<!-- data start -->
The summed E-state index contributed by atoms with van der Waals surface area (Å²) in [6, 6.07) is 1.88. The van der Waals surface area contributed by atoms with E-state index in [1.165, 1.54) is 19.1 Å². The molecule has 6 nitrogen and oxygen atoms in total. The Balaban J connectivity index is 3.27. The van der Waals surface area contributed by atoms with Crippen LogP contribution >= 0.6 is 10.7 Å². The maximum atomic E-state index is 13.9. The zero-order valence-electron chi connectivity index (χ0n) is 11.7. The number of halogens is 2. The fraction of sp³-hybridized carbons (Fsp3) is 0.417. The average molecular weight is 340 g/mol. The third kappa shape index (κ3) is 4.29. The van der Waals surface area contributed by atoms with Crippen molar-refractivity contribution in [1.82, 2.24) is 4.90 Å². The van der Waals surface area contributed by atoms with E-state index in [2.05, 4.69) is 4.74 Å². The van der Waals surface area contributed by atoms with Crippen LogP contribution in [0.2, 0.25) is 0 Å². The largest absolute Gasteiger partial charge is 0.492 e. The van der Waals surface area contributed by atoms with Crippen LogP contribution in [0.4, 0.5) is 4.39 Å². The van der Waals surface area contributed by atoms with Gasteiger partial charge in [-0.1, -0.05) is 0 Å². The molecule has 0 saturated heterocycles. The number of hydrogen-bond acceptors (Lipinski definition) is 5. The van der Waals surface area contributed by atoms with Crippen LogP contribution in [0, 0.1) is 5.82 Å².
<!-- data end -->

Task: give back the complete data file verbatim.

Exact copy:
The summed E-state index contributed by atoms with van der Waals surface area (Å²) in [6, 6.07) is 1.88. The van der Waals surface area contributed by atoms with E-state index in [1.165, 1.54) is 19.1 Å². The molecule has 6 nitrogen and oxygen atoms in total. The Balaban J connectivity index is 3.27. The van der Waals surface area contributed by atoms with Crippen LogP contribution >= 0.6 is 10.7 Å². The maximum atomic E-state index is 13.9. The zero-order valence-electron chi connectivity index (χ0n) is 11.7. The number of halogens is 2. The fraction of sp³-hybridized carbons (Fsp3) is 0.417. The average molecular weight is 340 g/mol. The third kappa shape index (κ3) is 4.29. The van der Waals surface area contributed by atoms with Crippen molar-refractivity contribution in [1.82, 2.24) is 4.90 Å². The van der Waals surface area contributed by atoms with E-state index in [2.05, 4.69) is 4.74 Å². The van der Waals surface area contributed by atoms with Crippen LogP contribution in [0.2, 0.25) is 0 Å². The largest absolute Gasteiger partial charge is 0.492 e. The van der Waals surface area contributed by atoms with Crippen LogP contribution in [0.4, 0.5) is 4.39 Å². The van der Waals surface area contributed by atoms with Gasteiger partial charge in [-0.1, -0.05) is 0 Å². The molecule has 0 saturated heterocycles. The number of hydrogen-bond acceptors (Lipinski definition) is 5. The van der Waals surface area contributed by atoms with Crippen LogP contribution in [0, 0.1) is 5.82 Å².